State commission to take ‘fresh look’ at education funding
Former University System of Mar yland chancellor tapped as chair
A new commission to evaluate the way Maryland funds education is being assembled, with former University System of Maryland chancellor William Kirwan tapped to lead it this week.
The Commission on Innovation and Excellence in Education was created through legislation last spring by the Maryland General Assembly to study whether the current formulas for funding education in Maryland are equitable and adequate enough to prepare students to be college and career ready.
“This bill had joint support from all parties because all of us recognize the need to take another
look at state education funding,” said Del. Edith Patterson (D-Charles).
The commission will look at current education financing formulas and accountabilities measures, the possible expansion of prekindergarten and possible additional or alternative funding for dual enrollment, middle college, apprenticeships and internships, according to the legislation.
“We’re always in favor of taking a good look at how funding is apportioned, and whether it’s equitable, in order to do what we do,” said Kimberly Hill, superintendent of Charles public schools. “I view education funding as an investment. I know that community tax dollars are limited, and there are lots and lots of needs. But in my mind, any investment into education is an investment in our future, and it will save us money in the long run if we are producing educated citizens.”
Patterson said the appointment of Kirwan, who served as chancelor for 13 years before retiring last year, is a good choice for leading the committee.
“I think it’s an excellent appointment,” Patterson said. “He’s very thorough, he has a phenomenal reputation, and the knowledge he will bring to this committee will move it for ward and he’ll bring his wealth of experience to bear to the issue of funding for public education.”
“The issue of equity is an ongoing problem. Equity has a lot of different dimensions to it,” Daniel Curry, superintendent of Calvert public schools, said in a phone interview. “It generally means some form of making sure all students, no matter where they live in the state of Maryland, have the same resources that might be viewed as necessary to have a successful education.”
Curry said there are equity issues that teachers and administrators must address every day that deal with the students who come through the classroom doors.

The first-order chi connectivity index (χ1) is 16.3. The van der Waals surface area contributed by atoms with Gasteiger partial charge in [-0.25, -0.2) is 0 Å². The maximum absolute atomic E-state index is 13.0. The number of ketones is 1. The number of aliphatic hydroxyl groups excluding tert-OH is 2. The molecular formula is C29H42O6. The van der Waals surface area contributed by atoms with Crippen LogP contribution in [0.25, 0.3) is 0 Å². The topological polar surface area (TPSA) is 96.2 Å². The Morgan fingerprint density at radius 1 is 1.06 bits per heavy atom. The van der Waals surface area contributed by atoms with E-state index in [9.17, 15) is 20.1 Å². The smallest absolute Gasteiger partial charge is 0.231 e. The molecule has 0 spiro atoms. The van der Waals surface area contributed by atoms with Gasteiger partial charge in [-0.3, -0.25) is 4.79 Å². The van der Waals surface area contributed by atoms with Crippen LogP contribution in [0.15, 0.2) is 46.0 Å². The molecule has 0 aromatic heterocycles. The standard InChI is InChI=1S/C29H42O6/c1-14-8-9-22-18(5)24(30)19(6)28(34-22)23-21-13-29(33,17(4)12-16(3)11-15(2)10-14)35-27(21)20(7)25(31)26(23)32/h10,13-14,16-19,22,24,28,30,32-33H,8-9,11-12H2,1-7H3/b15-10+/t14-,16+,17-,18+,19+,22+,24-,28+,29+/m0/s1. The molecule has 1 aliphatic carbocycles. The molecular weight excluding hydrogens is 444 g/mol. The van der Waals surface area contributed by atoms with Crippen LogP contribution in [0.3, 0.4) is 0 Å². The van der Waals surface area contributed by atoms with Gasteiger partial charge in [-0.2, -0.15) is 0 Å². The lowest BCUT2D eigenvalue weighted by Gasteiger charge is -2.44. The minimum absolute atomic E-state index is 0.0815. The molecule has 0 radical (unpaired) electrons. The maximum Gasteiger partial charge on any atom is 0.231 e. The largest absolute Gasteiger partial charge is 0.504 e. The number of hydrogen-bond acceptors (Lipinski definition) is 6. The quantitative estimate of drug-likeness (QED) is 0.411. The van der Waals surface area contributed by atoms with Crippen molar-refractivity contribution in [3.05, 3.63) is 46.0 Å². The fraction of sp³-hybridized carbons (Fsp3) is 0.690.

“Some of the students have socioeconomic or family issues that get in the way of their progress. When you talk about equity you have to talk about ever y child,” he explained. “That’s a pretty big task for that commission and we wish them well.”
The commission is required to provide a preliminary report this December, with a final report and list of recommendations by December 2017.
“As the Maryland Commission on Innovation and Excellence in Education will be revisiting the Thorton education aid formula crafted well over a decade ago, its work is incredibly important to all school systems,” Scott Smith, superintendent of St. Mary’s public schools, said in an email. “Half our funding comes from the state and is driven by the Thorton formula and the per pupil allocation we are provided.”
The legislation is modeled after the 1999 “Thornton Commission,” which made a series of recommendations on school funding that led to the 2002 Bridge to Excellence in Public Schools Act.
“Our school systems have really changed a lot since 1999,” Patterson said. “It’s critically important to bring in new voices, new stakeholders, to look at new and innovative ways to meet this need.”
Hill said that the time has come to take a fresh look at education funding, given the 2008 recession.
“Policymakers really need to take a fresh look at this different environment, how do we apportion these dollars? Funding is limited, and the need is great,” Hill said. “It is complicated, and we do need folks with all different perspectives to come together to take a look at it.”